To get something impossible to melt down you need to go beyond the current 3rd generation reactors to a pebble bed, or some of the other 4th gen designs on the drawing board. None of these are currently in operation.


RE: Can't melt down?
By Baenwort on 4/23/2011 2:33:28 PM , Rating: 2
Actually China has a 10MW Pebble Bed Reactor(a Gen 4 Design) that has been running at full power generating electricity since 2003(Initial Criticality in 2000) and broke ground on a 210MW version this month.

For the 210MW version:
http://www.nytimes.com/2011/03/25/business/energy-...

For the 10MW Version:
http://www.tsinghua.edu.cn/publish/ineten/5696/ind...

The biggest trouble with the Chinese designs is that, instead of helping with the development of Brayton Cycle He turbines that has been the hold up with western deployment, they are going to use steam turbines which introduces the possibility of water entry into the reactor core. The addition of water to a PBR core will cause many of the design features that make it impossible to cause a melt down to be no longer valid.


RE: Can't melt down?
By Solandri on 4/23/2011 3:31:13 PM , Rating: 2
quote:
In earthquake zones however a giant tank of water up on poles isn't the most survivable of constructs.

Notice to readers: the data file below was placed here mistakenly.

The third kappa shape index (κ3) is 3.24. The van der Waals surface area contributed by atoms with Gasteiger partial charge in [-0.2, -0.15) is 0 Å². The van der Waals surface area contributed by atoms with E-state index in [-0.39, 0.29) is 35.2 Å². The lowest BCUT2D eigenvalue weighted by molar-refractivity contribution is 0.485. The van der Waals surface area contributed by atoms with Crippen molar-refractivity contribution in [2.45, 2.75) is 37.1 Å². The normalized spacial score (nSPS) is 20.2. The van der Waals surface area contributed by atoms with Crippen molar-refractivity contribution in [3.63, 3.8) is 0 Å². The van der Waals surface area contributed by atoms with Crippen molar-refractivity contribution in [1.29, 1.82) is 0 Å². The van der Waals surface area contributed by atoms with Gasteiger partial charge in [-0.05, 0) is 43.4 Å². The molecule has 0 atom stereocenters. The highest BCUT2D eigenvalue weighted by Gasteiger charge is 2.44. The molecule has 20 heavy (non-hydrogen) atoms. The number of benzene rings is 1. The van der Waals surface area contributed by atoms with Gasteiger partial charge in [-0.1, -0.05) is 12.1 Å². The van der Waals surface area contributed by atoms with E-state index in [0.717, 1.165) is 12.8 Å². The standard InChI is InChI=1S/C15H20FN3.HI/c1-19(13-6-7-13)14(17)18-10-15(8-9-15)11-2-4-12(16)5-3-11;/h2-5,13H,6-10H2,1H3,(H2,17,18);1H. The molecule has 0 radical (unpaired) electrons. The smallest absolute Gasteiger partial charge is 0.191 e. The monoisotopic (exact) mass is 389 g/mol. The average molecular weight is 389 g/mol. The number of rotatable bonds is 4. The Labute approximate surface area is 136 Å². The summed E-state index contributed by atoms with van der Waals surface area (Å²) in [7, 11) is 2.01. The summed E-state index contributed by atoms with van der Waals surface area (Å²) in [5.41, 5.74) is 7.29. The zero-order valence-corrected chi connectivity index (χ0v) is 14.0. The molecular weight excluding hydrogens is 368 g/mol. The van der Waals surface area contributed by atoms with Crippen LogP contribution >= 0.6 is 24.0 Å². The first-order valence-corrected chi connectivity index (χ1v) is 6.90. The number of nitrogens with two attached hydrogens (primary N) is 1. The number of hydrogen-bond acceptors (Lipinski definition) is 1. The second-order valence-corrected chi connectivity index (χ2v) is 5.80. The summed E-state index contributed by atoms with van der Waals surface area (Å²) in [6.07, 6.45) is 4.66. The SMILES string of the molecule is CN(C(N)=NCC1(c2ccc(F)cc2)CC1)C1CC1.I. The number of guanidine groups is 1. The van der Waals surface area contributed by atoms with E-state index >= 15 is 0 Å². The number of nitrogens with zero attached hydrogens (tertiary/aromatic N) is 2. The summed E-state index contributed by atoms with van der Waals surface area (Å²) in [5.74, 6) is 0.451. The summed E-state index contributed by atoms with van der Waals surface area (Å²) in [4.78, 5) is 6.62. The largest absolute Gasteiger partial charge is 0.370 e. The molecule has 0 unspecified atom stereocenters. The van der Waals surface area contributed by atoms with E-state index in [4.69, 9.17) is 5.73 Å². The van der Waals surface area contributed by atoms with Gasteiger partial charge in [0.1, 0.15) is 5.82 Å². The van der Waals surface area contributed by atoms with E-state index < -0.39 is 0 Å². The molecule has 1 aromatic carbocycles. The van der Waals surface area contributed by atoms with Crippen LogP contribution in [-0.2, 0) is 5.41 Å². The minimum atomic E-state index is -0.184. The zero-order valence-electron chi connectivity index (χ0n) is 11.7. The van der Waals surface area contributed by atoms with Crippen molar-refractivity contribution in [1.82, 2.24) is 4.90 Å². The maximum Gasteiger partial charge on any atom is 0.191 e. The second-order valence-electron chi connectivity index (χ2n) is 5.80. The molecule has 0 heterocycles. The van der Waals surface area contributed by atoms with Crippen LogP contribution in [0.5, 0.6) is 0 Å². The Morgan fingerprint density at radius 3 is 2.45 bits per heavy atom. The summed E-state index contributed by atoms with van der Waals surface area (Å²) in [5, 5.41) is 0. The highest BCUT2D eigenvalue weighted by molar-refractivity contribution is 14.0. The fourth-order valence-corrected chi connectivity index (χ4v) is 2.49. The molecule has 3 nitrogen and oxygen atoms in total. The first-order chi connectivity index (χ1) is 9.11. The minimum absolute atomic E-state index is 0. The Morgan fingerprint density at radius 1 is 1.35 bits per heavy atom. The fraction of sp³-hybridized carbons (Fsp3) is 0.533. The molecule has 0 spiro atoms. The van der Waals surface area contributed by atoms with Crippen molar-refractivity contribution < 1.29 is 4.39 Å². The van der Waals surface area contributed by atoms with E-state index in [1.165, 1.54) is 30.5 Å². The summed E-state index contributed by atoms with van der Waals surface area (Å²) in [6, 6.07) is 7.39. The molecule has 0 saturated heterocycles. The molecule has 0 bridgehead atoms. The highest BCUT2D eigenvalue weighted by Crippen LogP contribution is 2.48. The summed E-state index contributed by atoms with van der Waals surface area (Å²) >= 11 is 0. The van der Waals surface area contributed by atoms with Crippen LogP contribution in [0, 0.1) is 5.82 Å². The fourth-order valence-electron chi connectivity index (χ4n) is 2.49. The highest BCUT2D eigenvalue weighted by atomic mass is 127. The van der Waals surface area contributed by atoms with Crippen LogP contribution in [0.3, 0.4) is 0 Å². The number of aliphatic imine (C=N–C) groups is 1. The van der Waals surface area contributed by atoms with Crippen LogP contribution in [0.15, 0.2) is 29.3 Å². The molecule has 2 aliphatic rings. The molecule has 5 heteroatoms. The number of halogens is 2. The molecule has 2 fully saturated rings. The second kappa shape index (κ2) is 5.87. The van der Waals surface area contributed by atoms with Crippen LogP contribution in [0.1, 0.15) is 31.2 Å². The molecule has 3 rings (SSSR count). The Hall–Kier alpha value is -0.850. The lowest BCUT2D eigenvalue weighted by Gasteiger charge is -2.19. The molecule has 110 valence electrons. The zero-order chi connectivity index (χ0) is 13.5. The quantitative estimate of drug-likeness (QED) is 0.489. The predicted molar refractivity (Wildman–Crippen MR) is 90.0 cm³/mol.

Actually, it'd be more survivable than smaller buildings. A water tank on poles would be a spring-mass-damper system with a huge mass. That would give it a very low resonance frequency, and thus it wouldn't be excitable by an earthquake. Just give the legs enough flexibility to absorb the shaking, and it should survive just fine. The water tank will basically remain stationary from its inertia, while the legs wobble around underneath it. (Not that I'd recommend that design in an earthquake zone. In California we just build the tank on top of a hill.)

The most damage-prone structures in an earthquake are those without lateral strength (brick walls - push it sideways a little and the whole thing collapses), and those whose resonance frequency comes closest to that of typical earthquakes. That frequency happens to match up with 3-story buildings. If you look at the Loma Prieta and Northridge quakes, the buildings which collapsed were all 3 stories. The only building I've seen collapsed away from the tsunami zone in the Japan quake was also 3 stories. Skyscrapers get through just fine because, like this hypothetical water tank, their resonance frequency is so much lower than the shaking.

In earthquake zones, all major structures including nuclear plants get tested with a shaker (basically a huge turntable with offset weights which you can spin at different frequencies) to measure their frequency response to help predict how they'd react in an earthquake. Any water tower or tank whose resonance would be vulnerable to an earthquake would automatically be rejected and redesigned. Non-resonance strength design is a simple matter of building the structure to withstand the maximum accelerations you expect it to experience.